BY JESSICA PARKS
As Brooklyn continues to grapple with the outbreak of novel coronavirus, a cohort of local artists are filling the walls of a Williamsburg park with painted portraits of the borough’s essential workers.
“There are postal workers, there are nurses and doctors,” said Joe Matunis, teaching artist of Las Muralistas de El Puente, a neighborhood art collective founded in 1990. “But, we are also going to be seeing grocery workers and musicians.”
Matunis said he was in search of a way to fill his time during the days of quarantine after Las Muralistas had three upcoming projects canceled due to the ongoing pandemic.
“Because of the shutdown, three projects that were coming up had been taken off the table,” he said. “I wanted to do something so that I didn’t feel helpless, or that things were going on and I couldn’t contribute anything.”
He initially reached out to= Two trees Management about painting a mural, but the group elected Las Muralistas hang portraits onto panels so that the art could remain intact after the project.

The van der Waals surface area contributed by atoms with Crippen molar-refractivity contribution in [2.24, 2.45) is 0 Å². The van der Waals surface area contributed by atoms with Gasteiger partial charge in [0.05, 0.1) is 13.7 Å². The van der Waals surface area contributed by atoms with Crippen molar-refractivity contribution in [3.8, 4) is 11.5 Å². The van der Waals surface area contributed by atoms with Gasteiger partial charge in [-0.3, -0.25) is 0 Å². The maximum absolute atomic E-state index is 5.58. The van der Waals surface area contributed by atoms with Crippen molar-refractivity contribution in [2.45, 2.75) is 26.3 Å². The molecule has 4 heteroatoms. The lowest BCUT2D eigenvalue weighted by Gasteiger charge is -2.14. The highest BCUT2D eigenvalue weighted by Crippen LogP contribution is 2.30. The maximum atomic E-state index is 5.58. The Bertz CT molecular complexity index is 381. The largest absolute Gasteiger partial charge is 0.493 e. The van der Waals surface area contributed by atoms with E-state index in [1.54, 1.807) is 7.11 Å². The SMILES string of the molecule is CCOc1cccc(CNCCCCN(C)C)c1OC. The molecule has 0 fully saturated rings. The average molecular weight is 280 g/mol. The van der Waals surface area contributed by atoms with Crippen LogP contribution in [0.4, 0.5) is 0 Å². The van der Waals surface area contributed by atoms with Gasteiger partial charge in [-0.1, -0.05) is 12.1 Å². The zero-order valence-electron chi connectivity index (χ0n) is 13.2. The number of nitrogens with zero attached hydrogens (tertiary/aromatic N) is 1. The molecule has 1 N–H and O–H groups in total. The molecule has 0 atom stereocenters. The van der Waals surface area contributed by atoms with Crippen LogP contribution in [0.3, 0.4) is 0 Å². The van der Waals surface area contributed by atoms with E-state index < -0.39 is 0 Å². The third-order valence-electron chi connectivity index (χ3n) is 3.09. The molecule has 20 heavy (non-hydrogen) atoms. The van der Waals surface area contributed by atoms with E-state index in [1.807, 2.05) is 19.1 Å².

“We came up with this idea to do them on these 24-inch square boards,” Matunis said, adding that the portability of the panels has allowed him to open the project up to a wider range of artists.
And while the portraits primarily feature essential employees, such as grocery store staffers and delivery workers, Matunis has also encouraged artists to consider people who have been essential to the fabric of their communities during the pandemic, such as someone who has continued to take care of a public garden.
“Essentially everyone is essential is what we have kind of opened it up to,” said the artist, who has left it up to the project’s 10 team members to pick who they will spotlight.
Each portrait is painted in black and white and includes a quote from the subject — something Matunis said is reminiscent of the murals that the art collective creates regularly.
“We do a lot of oral histories, so a lot of our murals have had this same kind of concept,” he said. “You do a portrait of somebody and then put their words with them.”
To provide park goers with an ongoing experience, the full collection of 60 portraits will be hung about 10 at a time each week, for the next few weeks, Matunis said.
“Rather than putting them all up together when they are done, why don’t we just unfold it over the course of a month and a half,” Matunis said. “[That way it gives people] something to look forward to every week.”
Domino Park is located at 300 Kent Ave.
This story first appeared on brooklynpaper.com.